MORE EXPENSIVE electricity is the only realistic way to bring down energy consumption in the developed world, ICE members were told last week at the 'Switch on, Switch off?' meeting on sustainable energy.
Intermediate Technology Development Group (ITDG) senior energy specialist Smail Khennas believes people will quickly learn new habits, as they did during the oil crisis in the 1970s, but this will only be achieved with financial pressure.
As the UK struggles to meet its emission reduction targets, renewable energy could be the realistic alternative to nuclear power. But BNFL chief executive Norman Askew believes the answer is to build a further 20 nuclear power stations.
'With our gas supplies close to depletion, the UK will be over dependant on imported gas, resulting in an insecure supply, volatile electricity prices and an inability to meet the UK's greenhouse gas emission reduction targets, ' he said.
The UK is committed to generating 10% of its energy from renewable sources but, despite construction of wind farms, that ambition is still far too short sighted, believes ITDG managing director Ray Holland. 'In Denmark they are looking to provide 50% of their total supply from renewable sources by 2035, ' he said. 'I'm afraid that in this country we just don't have that same drive.'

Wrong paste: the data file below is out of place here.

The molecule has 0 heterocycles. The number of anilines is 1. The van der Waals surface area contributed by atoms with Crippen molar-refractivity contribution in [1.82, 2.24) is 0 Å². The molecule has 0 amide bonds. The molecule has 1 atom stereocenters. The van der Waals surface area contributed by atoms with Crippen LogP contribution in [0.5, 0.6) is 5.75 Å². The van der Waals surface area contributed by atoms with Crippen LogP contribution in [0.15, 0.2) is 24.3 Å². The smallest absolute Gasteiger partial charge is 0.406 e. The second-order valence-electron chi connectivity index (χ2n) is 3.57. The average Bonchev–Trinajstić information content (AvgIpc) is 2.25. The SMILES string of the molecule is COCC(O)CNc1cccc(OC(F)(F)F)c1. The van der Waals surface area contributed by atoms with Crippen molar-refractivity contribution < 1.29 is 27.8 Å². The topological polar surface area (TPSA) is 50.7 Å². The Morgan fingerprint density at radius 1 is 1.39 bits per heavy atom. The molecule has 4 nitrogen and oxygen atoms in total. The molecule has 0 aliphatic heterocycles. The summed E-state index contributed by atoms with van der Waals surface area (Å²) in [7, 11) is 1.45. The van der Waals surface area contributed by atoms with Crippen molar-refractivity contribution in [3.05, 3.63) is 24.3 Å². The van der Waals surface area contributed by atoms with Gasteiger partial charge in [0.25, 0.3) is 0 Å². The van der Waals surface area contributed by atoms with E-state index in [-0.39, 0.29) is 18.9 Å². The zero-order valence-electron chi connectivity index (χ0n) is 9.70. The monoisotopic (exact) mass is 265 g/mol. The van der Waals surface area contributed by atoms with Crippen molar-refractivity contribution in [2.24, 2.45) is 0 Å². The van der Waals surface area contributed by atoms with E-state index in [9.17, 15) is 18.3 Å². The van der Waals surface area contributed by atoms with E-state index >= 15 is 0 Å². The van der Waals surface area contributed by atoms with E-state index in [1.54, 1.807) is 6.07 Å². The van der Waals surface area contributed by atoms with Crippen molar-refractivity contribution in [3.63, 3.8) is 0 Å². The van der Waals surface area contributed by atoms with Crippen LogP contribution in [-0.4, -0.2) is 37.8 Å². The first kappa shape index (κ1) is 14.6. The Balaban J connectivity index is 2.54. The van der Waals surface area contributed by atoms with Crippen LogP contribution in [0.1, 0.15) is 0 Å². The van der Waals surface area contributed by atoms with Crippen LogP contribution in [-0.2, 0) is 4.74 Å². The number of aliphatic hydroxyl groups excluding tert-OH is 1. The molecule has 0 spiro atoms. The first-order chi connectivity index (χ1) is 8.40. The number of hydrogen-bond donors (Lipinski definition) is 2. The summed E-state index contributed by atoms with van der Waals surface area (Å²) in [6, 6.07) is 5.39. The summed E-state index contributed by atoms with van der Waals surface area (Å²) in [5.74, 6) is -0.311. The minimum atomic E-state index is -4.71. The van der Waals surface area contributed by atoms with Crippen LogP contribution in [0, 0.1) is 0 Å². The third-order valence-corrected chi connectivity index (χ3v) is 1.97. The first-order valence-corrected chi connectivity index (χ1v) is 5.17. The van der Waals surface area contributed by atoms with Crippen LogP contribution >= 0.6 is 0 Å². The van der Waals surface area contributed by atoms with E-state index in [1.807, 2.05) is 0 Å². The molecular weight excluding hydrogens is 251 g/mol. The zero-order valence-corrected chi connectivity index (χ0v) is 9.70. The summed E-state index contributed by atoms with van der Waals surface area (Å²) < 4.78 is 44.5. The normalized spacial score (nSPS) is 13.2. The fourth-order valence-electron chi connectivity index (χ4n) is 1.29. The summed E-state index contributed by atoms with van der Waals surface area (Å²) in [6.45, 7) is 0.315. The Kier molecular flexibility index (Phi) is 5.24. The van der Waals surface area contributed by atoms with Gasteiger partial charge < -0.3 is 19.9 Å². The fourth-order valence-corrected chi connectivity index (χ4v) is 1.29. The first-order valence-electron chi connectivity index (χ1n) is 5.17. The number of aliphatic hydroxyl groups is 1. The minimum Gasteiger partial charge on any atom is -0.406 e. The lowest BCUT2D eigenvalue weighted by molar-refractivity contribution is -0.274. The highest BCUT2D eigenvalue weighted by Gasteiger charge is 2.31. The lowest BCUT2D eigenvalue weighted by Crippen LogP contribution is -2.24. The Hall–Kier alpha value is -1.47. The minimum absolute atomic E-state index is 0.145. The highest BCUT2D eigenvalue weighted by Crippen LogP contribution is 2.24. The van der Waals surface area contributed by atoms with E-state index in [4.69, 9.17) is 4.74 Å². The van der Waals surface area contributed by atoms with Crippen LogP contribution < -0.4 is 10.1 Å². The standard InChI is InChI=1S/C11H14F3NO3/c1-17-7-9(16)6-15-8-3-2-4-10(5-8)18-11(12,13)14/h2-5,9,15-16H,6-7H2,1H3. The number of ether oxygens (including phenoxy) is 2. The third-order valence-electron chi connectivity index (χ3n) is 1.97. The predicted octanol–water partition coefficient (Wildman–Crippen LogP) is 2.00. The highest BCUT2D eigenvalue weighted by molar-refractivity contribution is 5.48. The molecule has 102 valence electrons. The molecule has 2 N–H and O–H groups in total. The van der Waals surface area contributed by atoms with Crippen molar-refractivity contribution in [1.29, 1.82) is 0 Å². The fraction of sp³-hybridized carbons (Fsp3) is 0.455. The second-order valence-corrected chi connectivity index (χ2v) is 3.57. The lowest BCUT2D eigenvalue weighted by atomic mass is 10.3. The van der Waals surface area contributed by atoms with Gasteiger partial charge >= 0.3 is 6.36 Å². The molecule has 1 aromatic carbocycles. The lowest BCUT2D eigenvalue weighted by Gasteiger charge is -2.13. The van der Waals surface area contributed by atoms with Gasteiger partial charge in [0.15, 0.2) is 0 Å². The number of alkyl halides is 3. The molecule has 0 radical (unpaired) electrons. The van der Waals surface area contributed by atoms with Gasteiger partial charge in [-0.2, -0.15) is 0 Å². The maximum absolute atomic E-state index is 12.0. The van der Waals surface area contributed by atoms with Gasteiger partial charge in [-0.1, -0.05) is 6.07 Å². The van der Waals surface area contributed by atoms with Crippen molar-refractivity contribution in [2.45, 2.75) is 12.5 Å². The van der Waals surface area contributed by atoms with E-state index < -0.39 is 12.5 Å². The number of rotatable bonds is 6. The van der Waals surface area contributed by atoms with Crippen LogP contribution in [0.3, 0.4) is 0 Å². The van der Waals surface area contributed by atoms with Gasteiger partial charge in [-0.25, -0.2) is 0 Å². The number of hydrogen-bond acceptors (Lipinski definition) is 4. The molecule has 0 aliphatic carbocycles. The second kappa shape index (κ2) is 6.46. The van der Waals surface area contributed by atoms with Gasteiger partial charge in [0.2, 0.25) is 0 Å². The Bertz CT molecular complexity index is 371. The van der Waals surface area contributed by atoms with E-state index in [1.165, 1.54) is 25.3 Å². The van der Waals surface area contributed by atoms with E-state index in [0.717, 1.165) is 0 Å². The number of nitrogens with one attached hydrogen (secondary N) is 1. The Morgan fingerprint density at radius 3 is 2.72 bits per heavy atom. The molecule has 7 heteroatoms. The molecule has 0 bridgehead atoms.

ITDG looks to help marginalised people and areas. Energy has been off the development agenda for some time and ITDG is looking to address the issue with some exciting life changing projects, Holland said.
Over 2bn people worldwide live without electricity. Without light in the evenings children's schooling suffers and social contact is limited. Kerosene lamps run health risks and give poor illumination. Worse still, 1.8m deaths every year are associated with internal domestic air pollution, the meeting was told.